By Joe Jenkins
At times in history, this American experiment has been vigorously tested; our aspirational values have been thrust against the stark realities of fear and intolerance.
Veteran news anchor and author Tom Brokaw documented these blemishes on the national record, from the racial injustices of Jim Crow to the internment of Japanese Americans during the second world war and the paranoid demagoguery of McCarthyism.
But these trying times do not belong solely to Brokaw’s “greatest generation,” or to any other. All Americans share these hard lessons, and they are startlingly relevant today.
Recently we’ve heard calls to ban Muslims from entering the country. Some have even called for the surveillance and monitoring of Muslim Americans. Brokaw cautions us that the Islamophobia taking root in America today represents the very same base fear that so regrettably found its way into America during its darkest times.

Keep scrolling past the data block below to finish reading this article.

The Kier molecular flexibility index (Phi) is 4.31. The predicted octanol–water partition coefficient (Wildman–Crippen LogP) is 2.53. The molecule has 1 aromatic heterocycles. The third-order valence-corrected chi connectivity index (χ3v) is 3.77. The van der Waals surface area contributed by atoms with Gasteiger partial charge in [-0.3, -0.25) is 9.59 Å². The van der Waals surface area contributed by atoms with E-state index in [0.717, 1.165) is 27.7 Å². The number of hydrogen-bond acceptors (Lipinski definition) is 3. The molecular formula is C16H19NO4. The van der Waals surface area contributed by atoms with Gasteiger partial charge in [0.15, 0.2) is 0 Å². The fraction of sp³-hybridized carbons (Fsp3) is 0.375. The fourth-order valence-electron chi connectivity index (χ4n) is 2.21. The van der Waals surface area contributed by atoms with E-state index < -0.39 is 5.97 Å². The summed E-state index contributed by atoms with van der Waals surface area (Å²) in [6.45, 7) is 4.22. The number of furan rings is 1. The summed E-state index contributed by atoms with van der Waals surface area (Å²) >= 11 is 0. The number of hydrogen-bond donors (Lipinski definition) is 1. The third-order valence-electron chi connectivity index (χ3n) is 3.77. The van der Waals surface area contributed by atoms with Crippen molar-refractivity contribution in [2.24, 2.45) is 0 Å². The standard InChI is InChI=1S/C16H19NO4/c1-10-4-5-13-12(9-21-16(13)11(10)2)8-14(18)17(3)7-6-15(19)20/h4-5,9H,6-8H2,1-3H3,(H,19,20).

We’ve seen this resurgence of intolerance perhaps due to the despicable actions of a minority of extremists that would have us believe that they speak for all of Islam.
Though radicals do pose a threat to the United States, they do not represent the 1.5 billion Muslims in the world, nor do they represent the 3 million Muslims in America. But every time Americans talk of turning on their own in fear, extremists succeed in driving a wedge between our country and its citizens—and a wedge between its citizens and its values.
While it is true that in moments of great turmoil, America has been overcome by fear and intolerance, coming back to our values, the foundational bedrock on which we stand, has allowed us to prevail.
Tom Brokaw reminds us that we cannot afford to be complacent in adhering to our American ideals. We’ve got to learn the hard lessons of the past and end Islamophobia.